The boldest attempt in modern times to prove an accepted book to be a forgery is undoubtedly that of Ross (1883) and Hochart (189o), who both declared that the sole MS. of the early part of Tacitus's immortal Annals (Books i.-vi.) was written by Poggio Bracciolini, the Italian scholar of the Renaissance. The MS. is generally believed to be of the eleventh century, but it is well known that a revival of the style of that and (more usually) the succeeding century did take place in the fifteenth century ; and it is maintained that Poggio had not only practice in the imitation of old writings, but also opportunities in connexion with this particular codex. It is undoubtedly remarkable that there is only one clear reference to any part of the Annals before the fifteenth century, namely, that Ruodolphus, a monk of Fulda in the ninth century, mentions him as writing of the river Visurgis (Annals, Books i. and ii.). But it may be remembered that Catullus also was entirely lost sight of for centuries together, and except that one of his poems occurs in a tenth century Anthology, depends altogether on MSS. not written before the second half of the fourteenth century. As Furneaux, the most recent editor of the Annals, and the only one who has had to defend their genuineness, says, we ought to be satisfied with a few clear instances of facts unknown in the Middle Ages, mentioned only by Tacitus and confirmed by more recent epigraphical discoveries. Of these he gives a list, the nature of which can be gathered from the following samples. They may seem insignificant, but it is their insignificance which makes them for this special purpose of real importance. Nero, the eldest son of Germanicus, is stated by Tacitus to have been espoused to a daughter of Creticus Silanus. An inscription, discovered since the time of Poggio, confirms this, and supplies the name Junia. Tacitus again especially notes that Julia Augusta, in dedicating a statue to Augustus, gave offence to Tiberius by placing her name before his. The Praenestine Calendar confirms the fact by giving the names in the same order. There remains one extraordinary proof of a kind hardly to be parallelled elsewhere. Tacitus writes in one place, referring to a Frisian insurrection, ad sua tutanda digressis rebellibus (the insurgents having moved off to protect their own quarters) ; but Ptolemy, who wrote in Greek only one generation after Tacitus, must have had the Annals before him, for in a list of towns in North Germany he gives the name of one as (Siatoutanda), which cannot be anything else than a mistaken idea that sua tutanda was the name of a place. Ptolemy gives the latitude and longitude of Siatoutanda !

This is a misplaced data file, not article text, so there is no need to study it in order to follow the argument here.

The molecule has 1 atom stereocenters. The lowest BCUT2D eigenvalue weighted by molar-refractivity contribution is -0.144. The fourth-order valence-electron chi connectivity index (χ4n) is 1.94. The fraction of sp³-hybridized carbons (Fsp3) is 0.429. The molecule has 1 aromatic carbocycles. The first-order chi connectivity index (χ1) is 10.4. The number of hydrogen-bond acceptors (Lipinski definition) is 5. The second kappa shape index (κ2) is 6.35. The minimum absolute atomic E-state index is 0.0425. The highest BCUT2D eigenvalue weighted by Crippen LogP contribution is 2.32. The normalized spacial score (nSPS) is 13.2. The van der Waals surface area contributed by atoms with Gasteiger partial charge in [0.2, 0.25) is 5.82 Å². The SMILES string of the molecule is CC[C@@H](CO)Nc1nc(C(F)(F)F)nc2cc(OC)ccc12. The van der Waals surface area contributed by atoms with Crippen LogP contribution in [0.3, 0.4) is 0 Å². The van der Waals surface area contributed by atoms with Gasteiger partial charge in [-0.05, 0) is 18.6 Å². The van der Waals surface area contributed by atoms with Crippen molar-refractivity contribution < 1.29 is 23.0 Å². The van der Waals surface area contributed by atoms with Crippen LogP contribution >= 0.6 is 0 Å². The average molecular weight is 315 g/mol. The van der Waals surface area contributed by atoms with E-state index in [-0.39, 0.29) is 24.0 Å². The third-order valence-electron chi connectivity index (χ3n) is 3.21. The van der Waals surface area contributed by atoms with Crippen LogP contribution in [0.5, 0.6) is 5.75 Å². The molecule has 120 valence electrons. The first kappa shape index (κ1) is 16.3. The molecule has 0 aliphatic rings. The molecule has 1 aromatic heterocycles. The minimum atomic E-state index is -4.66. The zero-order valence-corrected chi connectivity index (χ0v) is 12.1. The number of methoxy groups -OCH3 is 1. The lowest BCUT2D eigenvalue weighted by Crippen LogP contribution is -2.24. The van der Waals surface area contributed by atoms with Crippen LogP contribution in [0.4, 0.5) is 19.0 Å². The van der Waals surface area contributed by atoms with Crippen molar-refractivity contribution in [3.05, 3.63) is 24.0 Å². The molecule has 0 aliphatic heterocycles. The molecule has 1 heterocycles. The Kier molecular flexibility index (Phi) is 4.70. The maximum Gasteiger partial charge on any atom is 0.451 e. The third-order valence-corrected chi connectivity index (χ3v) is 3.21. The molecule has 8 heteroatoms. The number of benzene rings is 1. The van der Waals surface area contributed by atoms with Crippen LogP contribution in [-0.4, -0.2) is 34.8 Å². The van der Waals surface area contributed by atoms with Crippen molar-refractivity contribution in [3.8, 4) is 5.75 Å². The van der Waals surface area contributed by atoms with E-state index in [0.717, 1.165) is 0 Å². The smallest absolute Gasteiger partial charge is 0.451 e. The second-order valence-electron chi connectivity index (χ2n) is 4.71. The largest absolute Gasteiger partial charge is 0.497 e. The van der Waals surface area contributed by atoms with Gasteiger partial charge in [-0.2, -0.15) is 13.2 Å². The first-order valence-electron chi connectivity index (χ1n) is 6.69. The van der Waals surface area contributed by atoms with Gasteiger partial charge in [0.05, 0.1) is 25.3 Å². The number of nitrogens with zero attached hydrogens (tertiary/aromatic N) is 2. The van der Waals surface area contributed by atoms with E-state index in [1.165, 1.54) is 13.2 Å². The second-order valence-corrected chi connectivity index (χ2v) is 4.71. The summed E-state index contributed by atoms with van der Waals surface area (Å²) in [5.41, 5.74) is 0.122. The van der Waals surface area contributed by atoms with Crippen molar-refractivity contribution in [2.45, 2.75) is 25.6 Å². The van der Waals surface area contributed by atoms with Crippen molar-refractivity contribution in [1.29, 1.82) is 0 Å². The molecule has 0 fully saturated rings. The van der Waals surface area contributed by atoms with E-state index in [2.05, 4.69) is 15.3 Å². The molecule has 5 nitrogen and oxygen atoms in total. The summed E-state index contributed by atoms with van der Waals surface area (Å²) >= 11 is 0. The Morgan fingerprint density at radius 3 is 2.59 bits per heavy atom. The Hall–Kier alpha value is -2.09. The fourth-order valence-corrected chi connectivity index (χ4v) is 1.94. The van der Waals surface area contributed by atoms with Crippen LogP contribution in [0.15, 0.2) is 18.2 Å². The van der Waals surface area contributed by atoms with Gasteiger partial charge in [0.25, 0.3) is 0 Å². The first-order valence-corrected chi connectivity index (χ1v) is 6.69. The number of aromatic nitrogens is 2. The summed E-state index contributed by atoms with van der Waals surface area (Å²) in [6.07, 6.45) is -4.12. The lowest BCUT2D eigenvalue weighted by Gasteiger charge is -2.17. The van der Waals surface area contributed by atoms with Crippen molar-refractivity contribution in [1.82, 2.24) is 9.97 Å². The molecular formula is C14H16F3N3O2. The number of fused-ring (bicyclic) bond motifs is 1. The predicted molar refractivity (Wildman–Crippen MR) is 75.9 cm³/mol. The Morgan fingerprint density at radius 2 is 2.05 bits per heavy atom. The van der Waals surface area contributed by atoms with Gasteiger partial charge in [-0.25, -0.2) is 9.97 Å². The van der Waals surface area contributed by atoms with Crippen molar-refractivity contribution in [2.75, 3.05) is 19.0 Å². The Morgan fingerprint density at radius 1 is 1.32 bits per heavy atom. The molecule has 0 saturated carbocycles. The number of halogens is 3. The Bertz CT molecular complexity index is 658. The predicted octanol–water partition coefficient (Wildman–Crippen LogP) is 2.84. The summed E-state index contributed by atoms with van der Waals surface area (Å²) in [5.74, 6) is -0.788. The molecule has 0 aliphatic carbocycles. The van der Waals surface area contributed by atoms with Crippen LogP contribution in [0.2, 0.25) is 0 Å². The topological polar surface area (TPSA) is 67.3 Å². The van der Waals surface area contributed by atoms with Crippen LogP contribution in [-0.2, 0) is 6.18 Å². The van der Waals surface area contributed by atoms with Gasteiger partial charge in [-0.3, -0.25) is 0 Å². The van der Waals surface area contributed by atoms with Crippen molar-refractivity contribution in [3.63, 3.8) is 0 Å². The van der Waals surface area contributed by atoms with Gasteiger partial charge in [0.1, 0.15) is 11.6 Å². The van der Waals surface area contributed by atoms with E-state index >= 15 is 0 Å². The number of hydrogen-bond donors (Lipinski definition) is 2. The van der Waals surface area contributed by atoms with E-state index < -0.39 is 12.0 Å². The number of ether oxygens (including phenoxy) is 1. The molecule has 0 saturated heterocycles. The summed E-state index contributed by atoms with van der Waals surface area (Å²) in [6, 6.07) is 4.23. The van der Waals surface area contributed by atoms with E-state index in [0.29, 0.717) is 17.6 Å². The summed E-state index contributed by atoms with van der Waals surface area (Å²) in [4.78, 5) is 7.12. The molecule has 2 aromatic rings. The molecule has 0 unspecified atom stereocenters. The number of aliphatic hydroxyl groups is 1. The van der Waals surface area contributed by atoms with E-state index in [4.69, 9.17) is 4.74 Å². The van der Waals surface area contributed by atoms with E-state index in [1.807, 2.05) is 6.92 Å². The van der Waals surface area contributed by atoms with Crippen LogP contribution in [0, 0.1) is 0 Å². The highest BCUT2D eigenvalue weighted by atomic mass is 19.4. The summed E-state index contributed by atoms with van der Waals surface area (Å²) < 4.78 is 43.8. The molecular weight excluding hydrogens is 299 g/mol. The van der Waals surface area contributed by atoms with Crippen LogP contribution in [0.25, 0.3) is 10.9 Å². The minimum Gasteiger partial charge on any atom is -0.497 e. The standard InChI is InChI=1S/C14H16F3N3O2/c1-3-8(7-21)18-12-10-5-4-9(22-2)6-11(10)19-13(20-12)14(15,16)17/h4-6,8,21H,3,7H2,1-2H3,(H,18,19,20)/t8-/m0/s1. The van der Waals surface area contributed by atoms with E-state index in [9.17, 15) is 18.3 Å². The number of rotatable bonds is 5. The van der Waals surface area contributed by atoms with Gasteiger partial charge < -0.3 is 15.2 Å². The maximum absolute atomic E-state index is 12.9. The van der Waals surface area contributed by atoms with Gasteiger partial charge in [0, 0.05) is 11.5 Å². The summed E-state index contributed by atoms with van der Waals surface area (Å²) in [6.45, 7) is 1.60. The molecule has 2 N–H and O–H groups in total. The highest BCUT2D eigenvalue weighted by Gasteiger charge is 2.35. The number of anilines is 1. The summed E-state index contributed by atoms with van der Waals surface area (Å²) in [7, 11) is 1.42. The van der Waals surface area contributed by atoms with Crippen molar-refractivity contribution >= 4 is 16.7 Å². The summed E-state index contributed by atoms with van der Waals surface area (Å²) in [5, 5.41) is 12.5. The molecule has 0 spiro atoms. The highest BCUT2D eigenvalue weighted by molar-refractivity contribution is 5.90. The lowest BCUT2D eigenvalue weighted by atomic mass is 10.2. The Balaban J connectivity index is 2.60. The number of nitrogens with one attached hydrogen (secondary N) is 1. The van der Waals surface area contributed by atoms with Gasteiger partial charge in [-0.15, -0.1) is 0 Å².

It may be confessed, however, that it is only too easy to prove that the Italian scholars of the Renaissance were not altogether above deceit with respect to classical authors ; for example, Leonardo Bruni of Arezzo (Leonardus Aretinus), when he believed he possessed the unique MS. of Procopius's Greek treatise, De bello Italico adversus Gothos gesto, promptly issued it, in a Latin dress, as his own work, so that even when printed in 1470 it bore his name as author, and brought him posthumous fame for some years, until a second MS. of the Greek work was found, and Leonardus was deposed.